Following Chloë Sevigny’s surprise cameo at Proenza Schouler last weekend, we look back at the actress’s best fashion moments, from Miu Miu to Simone Rocha
There’s cool, and then there’s Chloë Sevigny. Blessed with a jawline no surgeon could match and a boyish mystique, New York’s original 1990s ‘It girl’ could make filing a tax return look chic. Little wonder, then, that the Larry-Clark-muse-turned-fashion-icon has been cropping up on the runway far and wide in recent times.
Of course, beyond serious subcultural capital and a resume listing parts in American Psycho and American Horror Story, and Luca Guadagnino’s Bones and All, Sevigny has long been a part of fashion folklore. From her halcyon days interning at Sassy magazine to campaigns for Chloé (the brand), the indie femme fatale’s entrenchment in the rag trade has also birthed some serious catwalk action.
Below, we share a list of the American actress’s finest slays.
Proenza Schouler Autumn/Winter 2023
Even the stiffest-lipped editors will admit that Chloë Sevigny opening and closing Proenza Schouler’s most recent show was a moment. A contemporary of designers Lazaro Hernandez and Jack McCollough some 20 years ago, Sevigny made the perfect fit for a brand rooted in the elegance and practicalities of a female New Yorker. Indeed, the former Parsons students went as far to soundtrack their show with Sevigny’s dulcet tones. Throughout, she narrated a stream of consciousness, perhaps an homage to the transient toing and froing between parties and gallery openings living in the city requires. Clad in a leather skirt, bunched lady-killer boots, and a cinched blazer, she nailed the minimalism needed for a life of maximalism.
Mugler Spring/Summer 2022
When Mugler dropped a fashion film with Megan Thee Stallion and Miss Sevigny cast as leads, the result could only be magic. Joined by a roll call of cameos from Shalom Harlow to Bella Hadid, Megan served up Y2K gold, replete in flaunty denims, while Sevigny went 90s grunge, rocking an ombré corseted dress and whale-tail thong beneath. Later, in the sexed-up short, Sevigny death dropped in leather-stocking stilettos, her ponytail swirling in flight. Add to this her angsty brown lipstick and Casey Cadwallader’s sculptural shoulders, and the film made an aptly irreverent farewell to the late Thierry Mugler. It’s what he would have wanted.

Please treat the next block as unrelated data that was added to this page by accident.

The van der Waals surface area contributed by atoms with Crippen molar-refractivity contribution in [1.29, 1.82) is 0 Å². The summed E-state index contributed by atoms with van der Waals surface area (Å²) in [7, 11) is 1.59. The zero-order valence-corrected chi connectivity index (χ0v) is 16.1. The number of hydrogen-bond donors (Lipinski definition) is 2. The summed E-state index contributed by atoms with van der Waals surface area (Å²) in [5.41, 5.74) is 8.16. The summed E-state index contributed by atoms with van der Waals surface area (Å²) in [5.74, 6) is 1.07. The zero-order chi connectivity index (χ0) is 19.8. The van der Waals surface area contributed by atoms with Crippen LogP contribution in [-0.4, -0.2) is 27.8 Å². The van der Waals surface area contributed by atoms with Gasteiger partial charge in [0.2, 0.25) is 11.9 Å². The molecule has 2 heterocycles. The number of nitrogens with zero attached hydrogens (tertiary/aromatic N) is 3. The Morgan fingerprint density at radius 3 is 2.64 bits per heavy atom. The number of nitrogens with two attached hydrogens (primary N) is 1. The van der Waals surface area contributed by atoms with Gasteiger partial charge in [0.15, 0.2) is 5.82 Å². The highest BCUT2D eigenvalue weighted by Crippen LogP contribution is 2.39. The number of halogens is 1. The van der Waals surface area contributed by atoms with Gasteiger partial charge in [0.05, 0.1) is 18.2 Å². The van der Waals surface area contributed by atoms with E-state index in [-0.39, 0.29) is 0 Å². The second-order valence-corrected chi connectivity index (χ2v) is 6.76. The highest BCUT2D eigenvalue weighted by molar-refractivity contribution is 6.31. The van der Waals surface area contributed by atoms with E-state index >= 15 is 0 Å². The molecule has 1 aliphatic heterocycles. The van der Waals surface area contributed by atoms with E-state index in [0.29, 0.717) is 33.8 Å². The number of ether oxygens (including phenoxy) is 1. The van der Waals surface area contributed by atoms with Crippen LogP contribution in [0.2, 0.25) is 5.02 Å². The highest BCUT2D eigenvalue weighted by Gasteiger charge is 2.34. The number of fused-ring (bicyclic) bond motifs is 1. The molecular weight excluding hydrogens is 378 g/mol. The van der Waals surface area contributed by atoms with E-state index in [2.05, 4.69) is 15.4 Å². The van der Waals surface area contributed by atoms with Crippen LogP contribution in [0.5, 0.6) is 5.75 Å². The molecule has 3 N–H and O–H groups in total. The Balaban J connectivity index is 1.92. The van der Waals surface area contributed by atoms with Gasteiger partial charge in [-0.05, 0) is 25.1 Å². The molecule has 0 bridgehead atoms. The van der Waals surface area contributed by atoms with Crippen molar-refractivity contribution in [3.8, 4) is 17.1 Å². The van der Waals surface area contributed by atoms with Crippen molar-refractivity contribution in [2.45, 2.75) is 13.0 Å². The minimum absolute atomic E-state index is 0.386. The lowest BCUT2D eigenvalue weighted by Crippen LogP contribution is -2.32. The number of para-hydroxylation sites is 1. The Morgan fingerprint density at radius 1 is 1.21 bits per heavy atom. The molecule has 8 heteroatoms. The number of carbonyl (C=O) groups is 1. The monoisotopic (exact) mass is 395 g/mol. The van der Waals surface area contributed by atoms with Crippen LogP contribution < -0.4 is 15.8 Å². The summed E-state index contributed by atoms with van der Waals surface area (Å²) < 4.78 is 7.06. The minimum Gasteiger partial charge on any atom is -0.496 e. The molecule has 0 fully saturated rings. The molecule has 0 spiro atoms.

Simone Rocha Autumn/Winter 2019
After walking in Simone Rocha’s A/W19 show, Sevigny told Vogue she doesn’t like doing runways. Whether this was her playing it cool is a question for another time, but one thing is sure: she killed it. Here, Sevigny’s bralette sat atop a bleached-pink sheer dress embellished with pearls and ruffles aplenty, a look that combined lacey Harajuku aesthetics and frump in a dissection of female sexuality and its ownership. As it goes, Sevigny and Rocha are buddies, and their red-carpet collaborations date back as far as the 2016 Met gala. Here’s to more Sevigny-Rocha crossovers.
Miu Miu Resort 2019
Walking to the shops the morning after the night before requires a certain look. Depending on whether you’re leaving the party or have just woken up after some low-level sleep, an outfit akin to Sevigny’s Miu Miu number is always a winner, serving glamourous dishevelment in buckets. Anchored with a leather peplum top and hotpants, the ensemble was finished with a matronly floral blouse on top and some bijou, baby-pink rosette heels. Riffing on the theme of spontaneity, the show brought combined babydoll dresses, nighties and fluffy slippers with Studio 54 leopard print, platform heels and evening gowns, a dichotomy Sevigny knows well from her heady past.
Miu Miu Spring/Summer 1996
Hot on the heels of Larry Clark’s Kids, the cult film that skyrocketed Sevigny’s career, the model-cum-actor was cast for one of Miu Miu’s first major shows, held in New York City’s Bryant Park. Leading the procession in a medical-blue zip-up polo and trousers, the androgyne was joined by her UK counterpart, Kate Moss, in a collection of utilitarian staples. With plenty of outfit changes, she later showcased Mrs Prada’s early forays into ugly-chic style, sporting a rusty-orange biker and prep-school shorts. After came more risqué numbers, including the bare-all chiffon skirt and barely-there spaghetti top that – perhaps intentionally – washed her out. Certainly, any suspicion of intentional gawkiness was confirmed by Bryant Park’s pallid granny sandals.